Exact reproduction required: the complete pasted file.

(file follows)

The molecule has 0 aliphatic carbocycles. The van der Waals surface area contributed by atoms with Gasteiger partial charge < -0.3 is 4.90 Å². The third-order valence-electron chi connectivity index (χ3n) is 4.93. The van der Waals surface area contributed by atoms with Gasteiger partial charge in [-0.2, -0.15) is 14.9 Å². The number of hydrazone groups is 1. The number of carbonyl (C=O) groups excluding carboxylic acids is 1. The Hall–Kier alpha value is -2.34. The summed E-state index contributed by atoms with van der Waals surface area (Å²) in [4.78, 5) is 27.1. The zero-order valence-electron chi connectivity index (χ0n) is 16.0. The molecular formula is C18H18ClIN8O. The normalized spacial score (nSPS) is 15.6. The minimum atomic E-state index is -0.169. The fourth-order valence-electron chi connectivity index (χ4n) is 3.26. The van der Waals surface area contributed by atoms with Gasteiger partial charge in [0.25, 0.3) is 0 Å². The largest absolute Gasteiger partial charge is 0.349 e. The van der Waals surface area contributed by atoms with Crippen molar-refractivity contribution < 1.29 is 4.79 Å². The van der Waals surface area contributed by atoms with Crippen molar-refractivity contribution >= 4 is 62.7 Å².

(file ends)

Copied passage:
The molecule has 0 aliphatic carbocycles. The van der Waals surface area contributed by atoms with Gasteiger partial charge < -0.3 is 4.90 Å². The third-order valence-electron chi connectivity index (χ3n) is 4.93. The van der Waals surface area contributed by atoms with Gasteiger partial charge in [-0.2, -0.15) is 14.9 Å². The number of hydrazone groups is 1. The number of carbonyl (C=O) groups excluding carboxylic acids is 1. The Hall–Kier alpha value is -2.34. The summed E-state index contributed by atoms with van der Waals surface area (Å²) in [4.78, 5) is 27.1. The zero-order valence-electron chi connectivity index (χ0n) is 16.0. The molecular formula is C18H18ClIN8O. The normalized spacial score (nSPS) is 15.6. The minimum atomic E-state index is -0.169. The fourth-order valence-electron chi connectivity index (χ4n) is 3.26. The van der Waals surface area contributed by atoms with Gasteiger partial charge in [0.25, 0.3) is 0 Å². The largest absolute Gasteiger partial charge is 0.349 e. The van der Waals surface area contributed by atoms with Crippen molar-refractivity contribution < 1.29 is 4.79 Å². The van der Waals surface area contributed by atoms with Crippen molar-refractivity contribution >= 4 is 62.7 Å².